The recent advent of the “precision oncology” model changed the face of modern drug development. The chance of quickly carrying out extensive molecular profiling and coupling driver mutations to specific selective inhibitors fostered the advent of new methodologies and trial designs. We systematically reviewed the precision oncology trials published in the last 20 years.
We included all the precision oncology trials published between January 2000 and June 2021. We collected data about screened patients, enrolled patients, overall response rate (ORR), progression-free survival (PFS), overall survival (OS), toxicities, and quality of life (QoL).
In the examined period, 34 papers were published for 27 different trials. Most of the studies (82%) had a basket design, while five studies used an umbrella design, and only one a platform design. Interestingly, most of the studies were non-randomized (81%). In total, 20,790 patients were screened, with an average of 990 (35 - 5,548) patients per study. The average duration of the enrollment phase was approximately 32 (9-88) months. Overall, 3,865 patients were enrolled (18% of screened patients), with an average of 114 (10 - 514) patients per study. An ORR was recorded in 426 patients (11% of enrolled patients, 2% of screened patients) with a mean of 12 patients per single study. Toxicity data were included in 26 publications (76%), while none of the publications had the patient-reported quality of life data. Finally, we found that 23 trials (67%) used ORR as the primary endpoint, 31 publications (91%) reported PFS data, while only 18 publications (52%) reported OS data.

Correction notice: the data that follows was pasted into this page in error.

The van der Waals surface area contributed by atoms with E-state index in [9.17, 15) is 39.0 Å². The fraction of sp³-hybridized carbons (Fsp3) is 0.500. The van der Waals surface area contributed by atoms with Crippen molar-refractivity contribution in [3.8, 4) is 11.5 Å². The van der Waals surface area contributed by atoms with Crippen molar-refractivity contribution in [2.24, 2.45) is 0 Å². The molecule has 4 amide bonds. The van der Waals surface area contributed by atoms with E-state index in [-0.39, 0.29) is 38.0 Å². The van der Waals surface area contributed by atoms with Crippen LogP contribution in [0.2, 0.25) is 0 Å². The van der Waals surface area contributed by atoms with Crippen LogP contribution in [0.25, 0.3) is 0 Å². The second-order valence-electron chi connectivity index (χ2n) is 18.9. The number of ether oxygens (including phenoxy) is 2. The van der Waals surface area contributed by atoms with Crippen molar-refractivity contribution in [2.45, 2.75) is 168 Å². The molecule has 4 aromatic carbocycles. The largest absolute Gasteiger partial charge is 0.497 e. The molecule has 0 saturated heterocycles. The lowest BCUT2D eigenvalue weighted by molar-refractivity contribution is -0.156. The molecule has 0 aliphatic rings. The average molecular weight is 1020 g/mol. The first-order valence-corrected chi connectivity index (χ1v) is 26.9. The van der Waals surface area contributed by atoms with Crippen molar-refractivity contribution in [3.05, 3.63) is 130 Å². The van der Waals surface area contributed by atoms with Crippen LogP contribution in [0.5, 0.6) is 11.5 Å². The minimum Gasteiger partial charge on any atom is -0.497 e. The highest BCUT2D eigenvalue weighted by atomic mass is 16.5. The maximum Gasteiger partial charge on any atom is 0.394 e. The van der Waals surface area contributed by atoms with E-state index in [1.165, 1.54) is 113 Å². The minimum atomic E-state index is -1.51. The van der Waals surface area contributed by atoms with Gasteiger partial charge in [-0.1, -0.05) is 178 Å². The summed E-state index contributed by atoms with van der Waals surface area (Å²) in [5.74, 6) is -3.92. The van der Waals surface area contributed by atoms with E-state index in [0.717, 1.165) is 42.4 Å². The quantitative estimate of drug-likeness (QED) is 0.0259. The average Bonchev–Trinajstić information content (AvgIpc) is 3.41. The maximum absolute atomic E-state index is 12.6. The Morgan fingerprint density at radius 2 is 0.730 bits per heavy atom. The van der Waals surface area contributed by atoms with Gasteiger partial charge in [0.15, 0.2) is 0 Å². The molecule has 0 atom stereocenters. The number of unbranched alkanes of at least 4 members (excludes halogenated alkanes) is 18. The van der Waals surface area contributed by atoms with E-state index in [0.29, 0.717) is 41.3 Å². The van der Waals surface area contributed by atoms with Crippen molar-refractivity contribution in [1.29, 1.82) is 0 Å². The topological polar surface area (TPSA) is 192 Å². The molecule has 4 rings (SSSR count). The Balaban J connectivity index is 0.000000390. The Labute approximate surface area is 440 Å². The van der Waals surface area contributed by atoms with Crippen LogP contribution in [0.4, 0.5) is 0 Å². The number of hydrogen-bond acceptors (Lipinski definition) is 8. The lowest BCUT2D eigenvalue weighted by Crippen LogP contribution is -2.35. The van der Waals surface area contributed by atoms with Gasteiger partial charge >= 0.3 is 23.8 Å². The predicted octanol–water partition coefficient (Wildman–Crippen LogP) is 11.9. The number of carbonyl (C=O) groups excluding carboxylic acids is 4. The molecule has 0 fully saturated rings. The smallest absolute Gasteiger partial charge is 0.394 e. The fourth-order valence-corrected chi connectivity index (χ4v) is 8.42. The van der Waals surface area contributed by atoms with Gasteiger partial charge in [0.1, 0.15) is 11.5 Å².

In this analysis, we intended to offer a snapshot of the results produced by precision oncology studies over the past twenty years. In total, these studies enrolled a low percentage of patients, less than 20%. Moreover, we show that most of the trials evaluated ORR as a primary endpoint, and in about half of the publications, no data of OS was reported. In conclusion, despite the vast effort produced in the screening phase, precision oncology trials had modest results and often reported incomplete data regarding OS, toxicity, and QoL.
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All authors have declared no conflicts of interest.